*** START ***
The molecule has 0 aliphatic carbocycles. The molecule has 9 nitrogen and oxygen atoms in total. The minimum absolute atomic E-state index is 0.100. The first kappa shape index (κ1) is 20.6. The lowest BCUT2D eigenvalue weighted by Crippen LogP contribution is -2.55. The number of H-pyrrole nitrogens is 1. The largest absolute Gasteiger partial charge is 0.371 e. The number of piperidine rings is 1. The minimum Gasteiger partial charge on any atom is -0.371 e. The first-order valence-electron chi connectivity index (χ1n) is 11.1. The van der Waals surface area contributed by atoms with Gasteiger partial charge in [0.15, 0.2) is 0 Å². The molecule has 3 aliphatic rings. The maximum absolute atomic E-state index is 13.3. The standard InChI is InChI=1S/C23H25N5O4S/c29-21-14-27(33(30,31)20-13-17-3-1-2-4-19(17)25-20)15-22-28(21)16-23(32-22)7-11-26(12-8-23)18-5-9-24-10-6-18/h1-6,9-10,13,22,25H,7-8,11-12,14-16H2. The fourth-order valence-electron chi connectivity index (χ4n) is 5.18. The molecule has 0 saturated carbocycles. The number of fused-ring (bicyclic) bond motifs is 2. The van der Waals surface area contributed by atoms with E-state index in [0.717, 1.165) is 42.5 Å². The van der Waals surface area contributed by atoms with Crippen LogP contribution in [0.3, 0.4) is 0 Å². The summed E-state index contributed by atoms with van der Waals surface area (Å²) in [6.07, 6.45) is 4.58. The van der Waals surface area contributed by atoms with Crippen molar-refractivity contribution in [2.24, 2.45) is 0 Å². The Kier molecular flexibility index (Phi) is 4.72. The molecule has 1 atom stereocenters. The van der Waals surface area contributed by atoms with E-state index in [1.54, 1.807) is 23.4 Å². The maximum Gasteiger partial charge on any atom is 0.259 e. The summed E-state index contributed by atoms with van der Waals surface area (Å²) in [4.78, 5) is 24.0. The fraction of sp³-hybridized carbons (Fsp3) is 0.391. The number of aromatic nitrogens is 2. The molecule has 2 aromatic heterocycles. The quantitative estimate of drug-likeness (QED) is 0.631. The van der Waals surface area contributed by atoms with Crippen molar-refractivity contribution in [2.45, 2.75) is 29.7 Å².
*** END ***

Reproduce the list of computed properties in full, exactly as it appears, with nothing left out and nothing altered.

The molecule has 0 aliphatic carbocycles. The molecule has 9 nitrogen and oxygen atoms in total. The minimum absolute atomic E-state index is 0.100. The first kappa shape index (κ1) is 20.6. The lowest BCUT2D eigenvalue weighted by Crippen LogP contribution is -2.55. The number of H-pyrrole nitrogens is 1. The largest absolute Gasteiger partial charge is 0.371 e. The number of piperidine rings is 1. The minimum Gasteiger partial charge on any atom is -0.371 e. The first-order valence-electron chi connectivity index (χ1n) is 11.1. The van der Waals surface area contributed by atoms with Gasteiger partial charge in [0.15, 0.2) is 0 Å². The molecule has 3 aliphatic rings. The maximum absolute atomic E-state index is 13.3. The standard InChI is InChI=1S/C23H25N5O4S/c29-21-14-27(33(30,31)20-13-17-3-1-2-4-19(17)25-20)15-22-28(21)16-23(32-22)7-11-26(12-8-23)18-5-9-24-10-6-18/h1-6,9-10,13,22,25H,7-8,11-12,14-16H2. The fourth-order valence-electron chi connectivity index (χ4n) is 5.18. The molecule has 0 saturated carbocycles. The number of fused-ring (bicyclic) bond motifs is 2. The van der Waals surface area contributed by atoms with E-state index in [0.717, 1.165) is 42.5 Å². The van der Waals surface area contributed by atoms with Crippen LogP contribution in [0.3, 0.4) is 0 Å². The summed E-state index contributed by atoms with van der Waals surface area (Å²) in [6.07, 6.45) is 4.58. The van der Waals surface area contributed by atoms with Crippen molar-refractivity contribution in [2.24, 2.45) is 0 Å². The Kier molecular flexibility index (Phi) is 4.72. The molecule has 1 atom stereocenters. The van der Waals surface area contributed by atoms with E-state index in [1.54, 1.807) is 23.4 Å². The maximum Gasteiger partial charge on any atom is 0.259 e. The summed E-state index contributed by atoms with van der Waals surface area (Å²) in [4.78, 5) is 24.0. The fraction of sp³-hybridized carbons (Fsp3) is 0.391. The number of aromatic nitrogens is 2. The molecule has 2 aromatic heterocycles. The quantitative estimate of drug-likeness (QED) is 0.631. The van der Waals surface area contributed by atoms with Crippen molar-refractivity contribution in [2.45, 2.75) is 29.7 Å².